Mercedes EQE — Is It The “Compelling Electric Car” You’ve Been Waiting For?

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The Mercedes EQE electric sedan is to the conventional E Class what the EQS is to the conventional S Class. The “E” could stand for “executive,” as it is to cars what business class is to airlines — a step up from entry level cars but still a notch below where the swells play. Business cars are a prime market space in Germany and other European countries where part of the compensation package for valued employees is a company car.

Mercedes rolled out the EQS a few months back. That car starts at $103,360 — $7,500 less than the gasoline-powered S Class. The EQE is a little bit smaller and starts at around €70,000 in Germany, according to ADAC. Both cars have a long list of options that can quickly boost that base price significantly. The EQE will be revealed officially this summer, with first deliveries scheduled to begin later this year.

Mercedes EQE
Mercedes EQE, image courtesy of Mercedes

For now, every EQE will come with a 90 kWh battery good for around 395 miles of range with the standard 19″ wheels and tires. Optional 20″ and 21″ wheels will look swell in the parking lot at the country club, but knock the range back to around 360 miles. No EPA ratings have been announced to date.

Every EQE will have a single rear-mounted 215 kW (292 hp) motor with 530 Nm of torque. 0-60 times are said to be under 6.5 seconds. Dual motor performance versions of EQE are planned. The AMG EQE 43 4Matic will have 350 kW (426 hp), the AMG EQE 53 4Matic+ will have 460 kW (626 hp) and the “Dynamic Plus Package” will boost output to 505 kW (687 hp).

EQE & EQS — The Same But Different

Visually, the EQE and EQS are obviously products of the same design studio. CarWow says, “If you thought the EQE looked just like the EQS on the outside, wait until you get inside — it looks almost exactly the same as Mercedes’ new ultra-luxurious EV. The steering wheel is new and the seats have different stitching, but that’s about it.”

The EQE has a wheelbase that is 90 mm shorter than the EQS, but the passenger compartment is 80 mm longer than the one in an E Class sedan, so there is plenty of room for driver and passenger to stretch out. There is one area where the EQE suffers, however. Its trunk is 110 liters smaller than the one found in the EQS. It is even 25 liters smaller than the trunk in a C Class, so carrying two sets of golf clubs and luggage for a weekend is going to be a tight fit. There is also no frunk in the EQE.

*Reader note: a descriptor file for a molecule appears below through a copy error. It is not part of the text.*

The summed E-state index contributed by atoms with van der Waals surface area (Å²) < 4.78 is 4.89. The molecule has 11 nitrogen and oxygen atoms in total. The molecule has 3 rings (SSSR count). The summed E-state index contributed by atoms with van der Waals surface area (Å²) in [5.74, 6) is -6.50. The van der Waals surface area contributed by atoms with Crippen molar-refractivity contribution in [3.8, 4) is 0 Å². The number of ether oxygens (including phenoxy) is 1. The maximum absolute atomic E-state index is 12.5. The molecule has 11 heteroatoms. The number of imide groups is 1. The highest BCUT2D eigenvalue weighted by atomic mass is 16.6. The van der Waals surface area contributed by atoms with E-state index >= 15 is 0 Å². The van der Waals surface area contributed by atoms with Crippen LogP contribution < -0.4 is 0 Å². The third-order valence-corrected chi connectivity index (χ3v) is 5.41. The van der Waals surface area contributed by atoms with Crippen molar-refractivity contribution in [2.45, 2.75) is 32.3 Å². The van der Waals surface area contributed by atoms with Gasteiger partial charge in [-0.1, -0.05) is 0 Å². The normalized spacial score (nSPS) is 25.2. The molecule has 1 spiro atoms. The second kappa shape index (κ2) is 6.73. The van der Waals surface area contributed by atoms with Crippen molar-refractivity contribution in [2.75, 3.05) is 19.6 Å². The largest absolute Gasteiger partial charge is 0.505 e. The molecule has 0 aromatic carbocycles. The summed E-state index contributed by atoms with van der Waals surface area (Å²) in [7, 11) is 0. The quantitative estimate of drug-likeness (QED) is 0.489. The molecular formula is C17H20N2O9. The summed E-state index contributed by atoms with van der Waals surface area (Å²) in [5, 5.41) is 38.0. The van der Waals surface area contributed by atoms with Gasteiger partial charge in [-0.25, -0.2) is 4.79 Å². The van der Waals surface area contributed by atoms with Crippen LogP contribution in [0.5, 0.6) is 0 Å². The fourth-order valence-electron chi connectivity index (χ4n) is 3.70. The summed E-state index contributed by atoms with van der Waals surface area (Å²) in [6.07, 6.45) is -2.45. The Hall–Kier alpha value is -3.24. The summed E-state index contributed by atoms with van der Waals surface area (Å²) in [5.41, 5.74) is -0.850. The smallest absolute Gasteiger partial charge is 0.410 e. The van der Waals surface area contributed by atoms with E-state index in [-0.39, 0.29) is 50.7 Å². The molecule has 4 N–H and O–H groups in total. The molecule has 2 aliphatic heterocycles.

Mercedes EQE
Image courtesy of Mercedes

Inside there is a 12.3″-screen in front of the driver and a 13″-touchscreen in the dash. However, the full width Hyperscreen is available as an extra cost option. The EQS can charge at 200 kW, but the EQE is limited to 170 kW — enough to add about 155 miles of range in just 15 minutes. Owners of many EVs today would be delighted to be able to charge that quickly.

To reduce interior noise, Mercedes has covered the battery and motors with a special foam to cancel out noise and vibration and it has fine tuned the shape of the body to reduce wind noise. The standard suspension uses conventional springs, but an adaptive air suspension that lowers the ride height by 20 mm at highway speeds is an extra cost option. Four-wheel steering is also available.

For now, Mercedes will have the electric business class segment of the European market all to itself. A battery-electric Audi A6 is two years away and BMW is not even talking publicly about an electric version of its 5 Series sedan.

The Takeaway

People buy on emotion and justify their purchases later with facts. Siting around the Jacuzzi at CleanTechnica global headquarters recently, contributing editor Benjamin Schultz, who lives in Germany, admitted the EQE sends a ripple of excitement down his spine. That is wonderful news for Mercedes, which is trying very hard to build compelling electric cars to match the offerings from Tesla.

We got talking about how Mercedes is about a decade behind Tesla, which first brought the Model S to market in 2012. We agreed it took the legacy automakers 5 years to realize the upstart American startup really had forced a sea change in the car business and another 5 years to actually do something about it.

The EQE is about 95% good news and about 5% bad news for business class drivers (that limited trunk space is an issue), which means the EV revolution is moving forward and beginning to pick up speed. And not a moment too soon.

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Steve Hanley

Steve writes about the interface between technology and sustainability from his home in Florida or anywhere else The Force may lead him. He is proud to be "woke" and doesn't really give a damn why the glass broke. He believes passionately in what Socrates said 3000 years ago: "The secret to change is to focus all of your energy not on fighting the old but on building the new."

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